In the example template 200 of FIG. 2A there can be a large number of visual words (or identifiers or other elements) represented through the selection of a number of cells to be filled in, or made of a specific color or fill pattern, as well as the selection of which cells to be filled in. This can include at least one cell and up to all cells, using the same or different colors for different cells or combinations of cells. As long as the pattern can be uniquely and repeatably identified, the pattern can be used and associated with a visual word. FIG. 2B illustrates an example experience fingerprint 200 that can be generated using such a template. In this example, a selection of four cells is determined, where those cells are filled with a different color than a bulk fill of the template. The cells do not need to be completely filled or filled with a similar shape, but some type of indicator should be placed within each selected cell such that the selection of that cell can be determined. The generation of the fingerprint should also be unique such that no other fingerprint exists with the same pattern or selection and there will be no confusion as to the experience to be provided. The logo is also represented in a determined location, which for this template is always in the middle with a specific orientation but it should be understood that the placement of the logo can vary in other fingerprints as well. The fingerprint should be such that when image data is captured including a representation of the fingerprint, that representation should be able to be analyzed and the placement of the selected cells determined with confidence such that the corresponding visual word can be determined. As mentioned, however, in at least some embodiments the permissible selection of cells of the fingerprint template are such that any given fingerprint is orientation-agnostic, such that the orientation of the fingerprint need not be determined using the source graphic or any other such mechanism.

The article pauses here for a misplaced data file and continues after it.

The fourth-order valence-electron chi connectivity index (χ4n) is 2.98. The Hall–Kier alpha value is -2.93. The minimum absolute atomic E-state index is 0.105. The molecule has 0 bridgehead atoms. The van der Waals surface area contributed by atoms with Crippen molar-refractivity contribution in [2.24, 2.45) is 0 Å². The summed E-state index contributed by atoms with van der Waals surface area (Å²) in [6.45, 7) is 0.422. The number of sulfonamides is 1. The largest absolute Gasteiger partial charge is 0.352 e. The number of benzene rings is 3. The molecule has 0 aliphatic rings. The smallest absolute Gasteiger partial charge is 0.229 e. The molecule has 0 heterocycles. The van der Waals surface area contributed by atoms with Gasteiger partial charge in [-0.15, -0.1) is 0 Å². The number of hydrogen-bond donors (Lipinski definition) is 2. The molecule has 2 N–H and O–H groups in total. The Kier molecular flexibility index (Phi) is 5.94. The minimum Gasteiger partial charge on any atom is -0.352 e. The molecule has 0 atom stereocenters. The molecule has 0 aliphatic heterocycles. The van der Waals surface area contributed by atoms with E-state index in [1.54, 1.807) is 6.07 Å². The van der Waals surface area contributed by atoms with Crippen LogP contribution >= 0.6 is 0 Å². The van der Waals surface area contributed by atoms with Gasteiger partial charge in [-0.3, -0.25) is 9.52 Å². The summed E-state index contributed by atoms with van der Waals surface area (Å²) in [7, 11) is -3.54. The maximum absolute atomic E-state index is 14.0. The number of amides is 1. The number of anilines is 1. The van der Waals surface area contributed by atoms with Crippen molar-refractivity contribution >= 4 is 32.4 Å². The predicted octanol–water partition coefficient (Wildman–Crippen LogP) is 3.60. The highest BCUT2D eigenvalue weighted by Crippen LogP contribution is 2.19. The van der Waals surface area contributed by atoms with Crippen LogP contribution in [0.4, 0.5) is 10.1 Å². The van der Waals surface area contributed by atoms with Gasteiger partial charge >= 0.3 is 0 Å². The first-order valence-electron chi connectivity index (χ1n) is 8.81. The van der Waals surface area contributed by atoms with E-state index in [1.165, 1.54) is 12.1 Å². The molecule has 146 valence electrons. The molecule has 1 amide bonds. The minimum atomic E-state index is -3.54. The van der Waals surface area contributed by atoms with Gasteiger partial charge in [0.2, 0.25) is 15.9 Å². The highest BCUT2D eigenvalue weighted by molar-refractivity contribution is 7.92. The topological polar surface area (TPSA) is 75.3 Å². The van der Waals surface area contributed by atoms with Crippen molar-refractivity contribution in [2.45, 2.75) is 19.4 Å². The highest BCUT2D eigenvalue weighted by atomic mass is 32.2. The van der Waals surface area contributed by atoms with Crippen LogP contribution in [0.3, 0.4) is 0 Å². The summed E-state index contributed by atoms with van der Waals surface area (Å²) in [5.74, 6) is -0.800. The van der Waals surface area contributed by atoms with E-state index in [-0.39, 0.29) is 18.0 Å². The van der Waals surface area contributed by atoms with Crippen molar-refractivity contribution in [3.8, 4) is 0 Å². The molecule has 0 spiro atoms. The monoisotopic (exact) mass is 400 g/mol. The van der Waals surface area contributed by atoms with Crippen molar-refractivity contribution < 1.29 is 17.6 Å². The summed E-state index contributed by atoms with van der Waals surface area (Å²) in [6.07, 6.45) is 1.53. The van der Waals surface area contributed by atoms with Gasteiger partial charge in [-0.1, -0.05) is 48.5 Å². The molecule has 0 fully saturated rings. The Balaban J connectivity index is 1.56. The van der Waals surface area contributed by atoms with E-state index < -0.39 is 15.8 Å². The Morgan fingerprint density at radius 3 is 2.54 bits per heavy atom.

FIG. 2C illustrates another example fingerprint 240 that could be generated using the example template 200 of FIG. 2A. In this example, a different number and arrangement of cells has been selected to represent the corresponding visual word. As mentioned, this can also include a different background or foreground color than was used for the fingerprint 220 of FIG. 2B. In this example the logo 242 or graphical element has also been changed, as may correspond to a logo for a different provider or entity associated with the experience. A device capturing a representation of this fingerprint 240 should not only be able to distinguish the fingerprint 240 from that of the fingerprint 220 in FIG. 2B, but should also be able to accurately and repeatably determine the corresponding visual words for each fingerprint.